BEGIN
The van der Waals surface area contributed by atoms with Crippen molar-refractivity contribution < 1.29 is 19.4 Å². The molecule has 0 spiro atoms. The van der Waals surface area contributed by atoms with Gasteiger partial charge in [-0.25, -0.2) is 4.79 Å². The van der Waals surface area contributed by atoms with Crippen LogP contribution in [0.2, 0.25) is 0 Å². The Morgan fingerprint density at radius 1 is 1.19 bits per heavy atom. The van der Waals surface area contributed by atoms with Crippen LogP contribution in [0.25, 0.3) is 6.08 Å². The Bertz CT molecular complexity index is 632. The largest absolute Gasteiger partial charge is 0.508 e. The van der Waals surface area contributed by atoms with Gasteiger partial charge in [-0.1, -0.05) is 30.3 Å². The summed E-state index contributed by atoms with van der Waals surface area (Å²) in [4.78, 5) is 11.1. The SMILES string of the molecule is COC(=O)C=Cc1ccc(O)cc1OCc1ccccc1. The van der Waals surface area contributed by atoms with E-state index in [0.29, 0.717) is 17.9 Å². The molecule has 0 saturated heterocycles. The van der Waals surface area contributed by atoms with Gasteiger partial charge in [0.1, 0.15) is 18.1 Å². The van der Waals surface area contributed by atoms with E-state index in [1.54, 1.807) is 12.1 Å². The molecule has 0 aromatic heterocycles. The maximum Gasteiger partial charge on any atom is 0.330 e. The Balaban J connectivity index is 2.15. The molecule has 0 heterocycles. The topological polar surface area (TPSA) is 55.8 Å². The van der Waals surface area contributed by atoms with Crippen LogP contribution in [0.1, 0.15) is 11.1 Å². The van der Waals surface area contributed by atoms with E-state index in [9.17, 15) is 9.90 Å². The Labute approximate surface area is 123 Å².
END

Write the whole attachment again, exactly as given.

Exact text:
The van der Waals surface area contributed by atoms with Crippen molar-refractivity contribution < 1.29 is 19.4 Å². The molecule has 0 spiro atoms. The van der Waals surface area contributed by atoms with Gasteiger partial charge in [-0.25, -0.2) is 4.79 Å². The van der Waals surface area contributed by atoms with Crippen LogP contribution in [0.2, 0.25) is 0 Å². The Morgan fingerprint density at radius 1 is 1.19 bits per heavy atom. The van der Waals surface area contributed by atoms with Crippen LogP contribution in [0.25, 0.3) is 6.08 Å². The Bertz CT molecular complexity index is 632. The largest absolute Gasteiger partial charge is 0.508 e. The van der Waals surface area contributed by atoms with Gasteiger partial charge in [-0.1, -0.05) is 30.3 Å². The summed E-state index contributed by atoms with van der Waals surface area (Å²) in [4.78, 5) is 11.1. The SMILES string of the molecule is COC(=O)C=Cc1ccc(O)cc1OCc1ccccc1. The van der Waals surface area contributed by atoms with E-state index in [0.29, 0.717) is 17.9 Å². The molecule has 0 saturated heterocycles. The van der Waals surface area contributed by atoms with Gasteiger partial charge in [0.1, 0.15) is 18.1 Å². The van der Waals surface area contributed by atoms with E-state index in [1.54, 1.807) is 12.1 Å². The molecule has 0 aromatic heterocycles. The maximum Gasteiger partial charge on any atom is 0.330 e. The Balaban J connectivity index is 2.15. The molecule has 0 heterocycles. The topological polar surface area (TPSA) is 55.8 Å². The van der Waals surface area contributed by atoms with Crippen LogP contribution in [0.1, 0.15) is 11.1 Å². The van der Waals surface area contributed by atoms with E-state index in [9.17, 15) is 9.90 Å². The Labute approximate surface area is 123 Å².